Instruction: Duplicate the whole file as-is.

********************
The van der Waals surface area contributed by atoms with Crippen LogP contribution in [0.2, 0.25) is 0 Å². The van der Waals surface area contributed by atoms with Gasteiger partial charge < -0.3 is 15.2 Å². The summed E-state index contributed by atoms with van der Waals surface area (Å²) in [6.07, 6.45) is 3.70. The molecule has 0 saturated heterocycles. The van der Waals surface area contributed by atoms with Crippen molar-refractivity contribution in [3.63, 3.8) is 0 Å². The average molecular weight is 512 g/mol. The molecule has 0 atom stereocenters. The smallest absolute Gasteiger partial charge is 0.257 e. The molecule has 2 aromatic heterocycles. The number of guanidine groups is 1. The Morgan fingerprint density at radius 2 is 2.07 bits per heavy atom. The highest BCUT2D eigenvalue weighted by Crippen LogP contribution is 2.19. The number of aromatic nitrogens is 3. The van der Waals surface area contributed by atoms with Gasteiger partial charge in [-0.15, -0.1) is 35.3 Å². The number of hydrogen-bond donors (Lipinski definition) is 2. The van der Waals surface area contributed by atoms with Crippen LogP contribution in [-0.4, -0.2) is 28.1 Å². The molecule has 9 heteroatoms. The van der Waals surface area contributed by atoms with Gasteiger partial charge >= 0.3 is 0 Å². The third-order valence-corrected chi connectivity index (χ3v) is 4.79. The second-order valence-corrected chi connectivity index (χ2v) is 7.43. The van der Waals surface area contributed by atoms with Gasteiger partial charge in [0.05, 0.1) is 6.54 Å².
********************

The van der Waals surface area contributed by atoms with Crippen LogP contribution in [0.2, 0.25) is 0 Å². The van der Waals surface area contributed by atoms with Gasteiger partial charge < -0.3 is 15.2 Å². The summed E-state index contributed by atoms with van der Waals surface area (Å²) in [6.07, 6.45) is 3.70. The molecule has 0 saturated heterocycles. The van der Waals surface area contributed by atoms with Crippen molar-refractivity contribution in [3.63, 3.8) is 0 Å². The average molecular weight is 512 g/mol. The molecule has 0 atom stereocenters. The smallest absolute Gasteiger partial charge is 0.257 e. The molecule has 2 aromatic heterocycles. The number of guanidine groups is 1. The Morgan fingerprint density at radius 2 is 2.07 bits per heavy atom. The highest BCUT2D eigenvalue weighted by Crippen LogP contribution is 2.19. The number of aromatic nitrogens is 3. The van der Waals surface area contributed by atoms with Gasteiger partial charge in [-0.15, -0.1) is 35.3 Å². The number of hydrogen-bond donors (Lipinski definition) is 2. The van der Waals surface area contributed by atoms with Crippen LogP contribution in [-0.4, -0.2) is 28.1 Å². The molecule has 9 heteroatoms. The van der Waals surface area contributed by atoms with Gasteiger partial charge >= 0.3 is 0 Å². The third-order valence-corrected chi connectivity index (χ3v) is 4.79. The second-order valence-corrected chi connectivity index (χ2v) is 7.43. The van der Waals surface area contributed by atoms with Gasteiger partial charge in [0.05, 0.1) is 6.54 Å².